How to show that the Volterra operator is not normal

How to show that the Volterra operator:

$$V:L_2(0,1)\rightarrow L_2(0,1): x\mapsto \int^t_0 x(s) \, ds$$

is not normal. $t\in (0,1)$

Could you please help with this question.

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From this answer we know that
$$
V^*(x)(t)=\int_t^1 x(s)\,ds
$$
Using Fubini theorem you can chek that
$$
VV^*(x)(t)
=\int_0^t\int_s^1x(\tau)\,d\tau \,ds
=\int_0^t\int_0^\tau x(\tau) \,ds\,d\tau
=\int_0^t x(\tau)\int_0^\tau \, ds\,d\tau
=\int_0^t \tau x(\tau)\,d\tau
$$
$$
V^*V(x)(t)
=\int_t^1\int_0^s x(\tau)\,d\tau \,ds
=\int_0^t\int_t^1 x(\tau) \,ds \,d\tau + \int_t^1\int_\tau^1 x(\tau) \,ds \,d\tau\\
=(1-t)\int_0^t x(\tau) \,d\tau + \int_t^1(1-\tau) x(\tau) \,d\tau
$$
So $VV^*\neq V^*V$.

From Norbert’s post, you have $Vf = \int_{0}^{t}f(s)\,ds$ and $V^{\star}f = \int_{t}^{1}f(s)\,ds$. Consider the simple special case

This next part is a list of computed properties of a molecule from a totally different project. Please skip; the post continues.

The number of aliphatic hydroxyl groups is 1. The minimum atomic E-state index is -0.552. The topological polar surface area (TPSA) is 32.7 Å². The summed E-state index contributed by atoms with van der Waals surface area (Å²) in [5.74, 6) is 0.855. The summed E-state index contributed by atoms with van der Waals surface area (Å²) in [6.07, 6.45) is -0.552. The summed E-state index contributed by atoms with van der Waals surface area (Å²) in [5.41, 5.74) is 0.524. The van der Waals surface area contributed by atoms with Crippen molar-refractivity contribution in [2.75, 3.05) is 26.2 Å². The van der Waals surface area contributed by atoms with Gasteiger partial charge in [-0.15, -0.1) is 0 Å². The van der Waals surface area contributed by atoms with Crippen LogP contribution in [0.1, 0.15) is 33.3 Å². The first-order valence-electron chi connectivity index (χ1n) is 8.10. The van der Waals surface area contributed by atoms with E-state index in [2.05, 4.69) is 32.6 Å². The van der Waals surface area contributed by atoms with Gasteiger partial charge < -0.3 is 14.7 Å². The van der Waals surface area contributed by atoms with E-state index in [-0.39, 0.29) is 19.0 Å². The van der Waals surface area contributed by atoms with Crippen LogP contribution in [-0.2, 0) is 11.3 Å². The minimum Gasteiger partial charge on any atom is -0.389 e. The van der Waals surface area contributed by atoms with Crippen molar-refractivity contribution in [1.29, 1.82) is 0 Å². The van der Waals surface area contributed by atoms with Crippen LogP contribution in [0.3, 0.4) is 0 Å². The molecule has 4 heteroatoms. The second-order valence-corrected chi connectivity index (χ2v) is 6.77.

$$
V^{\star}V1 = V^{\star} t = \frac{1}{2}(1-t^{2}),\\
VV^{\star}1 = V(1-t)=t-t^{2}/2.
$$
You can almost guess $V^{\star}V \ne VV^{\star}$ because $Vf$ is continuous and always vanishes at $0$, but not necessarily at $1$, while $V^{\star}g$ is continuous and always vanishes at $1$, but not necessarily at $0$.

Another way: $\frac{d}{dt}V=I$ and $\frac{d}{dt}V^{\star}=-I$. So, if $V^{\star}V-VV^{\star}=0$, then $V+V^{\star}=0$, which is not the case because $(V+V^{\star})f=(f,1)1$. A counter example comes by choosing $f=1$.